How to Choose Between Short, Medium, Long and Anti Rubbers
Thursday, October 03, 2019
Beginners and first-time users of these "junk" rubbers may have a hard time choosing which one is best for them unless they already have a clear idea of what they want in their game. I will not dwell too much on the technical aspects of these rubbers, but rather discuss the general characteristics and playing styles that they are fit for. Each of the rubbers have their own characteristics and even if two rubbers are both short-pimples, they will still have differences between them.
Why Choose a Short-pimpled Rubber?
Short-pimpled rubbers are the easiest to use when transitioning from grippy inverted rubbers. They have the characteristics of a grippy inverted rubber but with a reduced amount of spin. Short-pimpled rubbers can generate a good amount of spin relative to other pimpled rubbers. They can also neutralize spin by using a hitting or punching action. Short-pimpled rubbers are very versatile for both defensive and offensive players. For offensive players, the strength of short-pimples rubbers is hitting through heavy topspin. You will see players like Matthias Falck smash the opponent's topspin. Short-pips can also be used to chop defensively, which is what former Chinese National Team player Ding Song does. It is suggested that a regular non-chopper should use a 1.7 or 1.8mm rubber first, before moving up to max thickness. RITC 802-40 is a very popular choice among beginners and advanced players alike. Xiom Vega SPO is also a good choice for more advanced players.
How About Medium-pips?
Medium-pips rubbers (MP) are a cross between long and short-pimpled rubbers. It is the pimple's length that makes it different from long-pips and short-pips. Frankly, this is the hardest pimpled rubber to use since it needs a specialized type of gameplay. I would discourage people from using Medium-pips if this is their first time using a pimples-out rubber. Medium-pips rubbers, like short-pimpled rubbers, neutralize spin. The medium-pips produce a more dead or knuckleball effect that causes opponents to place many returns into the net unless the lack of spin is accounted for. When playing with medium-pips, you need to hit through the sponge and contact the ball at its peak unless you are just pushing the ball back. Most MP players are offensive players like Ai Fukuhara, but there are defensive, blocking players that use the MP to block incoming spin effectively or use the knuckleball effect to have the ball pop-up and set up their smash. An example of medium-pips rubber is the RITC 563 Tack Speed.
Long-pimpled Rubbers: Deception and Versatility
First of all, long-pimpled rubbers (LP) are not just for receiving hard serves! I have been telling people that they should not convert to LPs in order to compensate for their receiving weaknesses. Long-pimpled rubbers are very versatile and they can let you attack and defend, but each style should be specialized in order to maximize the LP's potential. Players who are new to LPs should start with easy-to-use LPs like RITC 837 and Butterfly Feint Long II. The 837 has a soft pimple structure which is ideal for chopping and blocking. The Feint Long II is a great rubber for players making the transition to long-pips because it can do a little of everything. The Yasaka Phantom 0012 Infinity is another popular long-pips rubber and the Xiom Vega LPO is a newer product on the market that has a thicker sponge and works great for blocking and attacking.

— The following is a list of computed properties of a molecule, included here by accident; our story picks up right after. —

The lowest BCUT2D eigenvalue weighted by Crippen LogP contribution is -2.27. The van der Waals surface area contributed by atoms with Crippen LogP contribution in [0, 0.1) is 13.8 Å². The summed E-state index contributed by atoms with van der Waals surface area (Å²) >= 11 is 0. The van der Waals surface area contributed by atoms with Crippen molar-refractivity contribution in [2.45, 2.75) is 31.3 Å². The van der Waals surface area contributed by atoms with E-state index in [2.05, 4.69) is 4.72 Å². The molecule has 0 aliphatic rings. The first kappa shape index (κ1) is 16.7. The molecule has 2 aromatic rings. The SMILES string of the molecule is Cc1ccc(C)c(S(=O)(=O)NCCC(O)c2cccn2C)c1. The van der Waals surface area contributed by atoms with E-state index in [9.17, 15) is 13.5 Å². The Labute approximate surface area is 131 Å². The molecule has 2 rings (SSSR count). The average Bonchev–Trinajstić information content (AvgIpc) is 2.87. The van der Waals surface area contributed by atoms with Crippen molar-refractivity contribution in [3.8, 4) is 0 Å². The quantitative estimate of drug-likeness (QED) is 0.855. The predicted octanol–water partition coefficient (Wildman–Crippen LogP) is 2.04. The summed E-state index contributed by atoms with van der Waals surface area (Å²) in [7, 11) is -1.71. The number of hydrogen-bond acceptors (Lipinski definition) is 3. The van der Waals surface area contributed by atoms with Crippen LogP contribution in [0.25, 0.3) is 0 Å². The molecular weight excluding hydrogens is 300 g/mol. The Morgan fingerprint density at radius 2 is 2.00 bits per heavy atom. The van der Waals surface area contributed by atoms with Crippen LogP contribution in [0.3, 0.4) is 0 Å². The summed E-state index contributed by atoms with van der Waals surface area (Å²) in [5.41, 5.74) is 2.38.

Depending on the style you want, you can choose from various types of long-pips and sponge thickness. If you want to mostly chop or block, the OX (no sponge) or .6mm versions are ideal. If you are an attacker, I would suggest getting the 1.0mm. LPs are versatile and confusing to play against for many beginners, and even advanced players if they misread the type of spin being returned by the long-pips player. This is due to the fact that long-pimpled rubbers can reverse the spin they are being given, neutralize the spin and give a knuckleball effect, or slow down an incoming ball and destroy the opponent's tempo. There are even instances in which a long-pips rubber has a random effect.
Anti-spin Rubbers: An Anomaly
Anti-spin rubbers gained popularity back when rubbers could be the same color on both sides. After the 2 color rule, their popularity decreased. Anti-spin can be a chopping rubber, but that is very rare. Most people use it as a blocking rubber. Anti-spin can kill spin instantly once it hits the ball whether it is topspin or underspin. It returns little or no spin at all. The purest form of the knuckleball effect is found with anti-spin rubbers. There are slippery anti-spin rubbers like Butterfly Super Anti or those with little grip like RITC 804. Each anti-spin rubber has slightly different characteristics. Yasaka Anti-Power and JOOLA Toni Hold Antitop are two other popular anti-spin products. Anti-spin rubbers can be used to chop if paired with a thinner sponge and they can even reverse incoming spin. However, chopping with anti-spin is not as effective as with a long-pips rubber, which offers considerably more versatility.
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